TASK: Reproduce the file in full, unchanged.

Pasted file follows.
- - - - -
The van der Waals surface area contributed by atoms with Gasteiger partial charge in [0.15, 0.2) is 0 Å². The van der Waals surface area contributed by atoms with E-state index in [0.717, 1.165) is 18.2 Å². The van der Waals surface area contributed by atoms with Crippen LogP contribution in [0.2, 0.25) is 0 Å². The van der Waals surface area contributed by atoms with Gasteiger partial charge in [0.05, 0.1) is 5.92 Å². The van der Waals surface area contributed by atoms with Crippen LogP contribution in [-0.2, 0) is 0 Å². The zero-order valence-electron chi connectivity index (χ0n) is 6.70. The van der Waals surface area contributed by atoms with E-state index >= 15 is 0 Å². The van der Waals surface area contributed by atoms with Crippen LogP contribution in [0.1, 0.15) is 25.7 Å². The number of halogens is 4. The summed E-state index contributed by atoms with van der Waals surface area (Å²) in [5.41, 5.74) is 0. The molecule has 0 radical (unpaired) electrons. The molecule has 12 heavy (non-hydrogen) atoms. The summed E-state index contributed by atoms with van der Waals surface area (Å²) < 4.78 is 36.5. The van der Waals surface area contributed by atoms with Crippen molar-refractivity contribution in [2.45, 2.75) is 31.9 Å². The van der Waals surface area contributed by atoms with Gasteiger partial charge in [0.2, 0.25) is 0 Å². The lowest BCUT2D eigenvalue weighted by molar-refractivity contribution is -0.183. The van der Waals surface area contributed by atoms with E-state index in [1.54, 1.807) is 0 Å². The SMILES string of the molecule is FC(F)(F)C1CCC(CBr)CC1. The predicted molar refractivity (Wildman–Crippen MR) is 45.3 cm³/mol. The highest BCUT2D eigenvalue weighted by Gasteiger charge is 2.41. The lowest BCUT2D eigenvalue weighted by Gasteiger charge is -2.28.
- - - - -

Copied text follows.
The van der Waals surface area contributed by atoms with Gasteiger partial charge in [0.15, 0.2) is 0 Å². The van der Waals surface area contributed by atoms with E-state index in [0.717, 1.165) is 18.2 Å². The van der Waals surface area contributed by atoms with Crippen LogP contribution in [0.2, 0.25) is 0 Å². The van der Waals surface area contributed by atoms with Gasteiger partial charge in [0.05, 0.1) is 5.92 Å². The van der Waals surface area contributed by atoms with Crippen LogP contribution in [-0.2, 0) is 0 Å². The zero-order valence-electron chi connectivity index (χ0n) is 6.70. The van der Waals surface area contributed by atoms with E-state index >= 15 is 0 Å². The van der Waals surface area contributed by atoms with Crippen LogP contribution in [0.1, 0.15) is 25.7 Å². The number of halogens is 4. The summed E-state index contributed by atoms with van der Waals surface area (Å²) in [5.41, 5.74) is 0. The molecule has 0 radical (unpaired) electrons. The molecule has 12 heavy (non-hydrogen) atoms. The summed E-state index contributed by atoms with van der Waals surface area (Å²) < 4.78 is 36.5. The van der Waals surface area contributed by atoms with Crippen molar-refractivity contribution in [2.45, 2.75) is 31.9 Å². The van der Waals surface area contributed by atoms with Gasteiger partial charge in [0.2, 0.25) is 0 Å². The lowest BCUT2D eigenvalue weighted by molar-refractivity contribution is -0.183. The van der Waals surface area contributed by atoms with E-state index in [1.54, 1.807) is 0 Å². The SMILES string of the molecule is FC(F)(F)C1CCC(CBr)CC1. The predicted molar refractivity (Wildman–Crippen MR) is 45.3 cm³/mol. The highest BCUT2D eigenvalue weighted by Gasteiger charge is 2.41. The lowest BCUT2D eigenvalue weighted by Gasteiger charge is -2.28.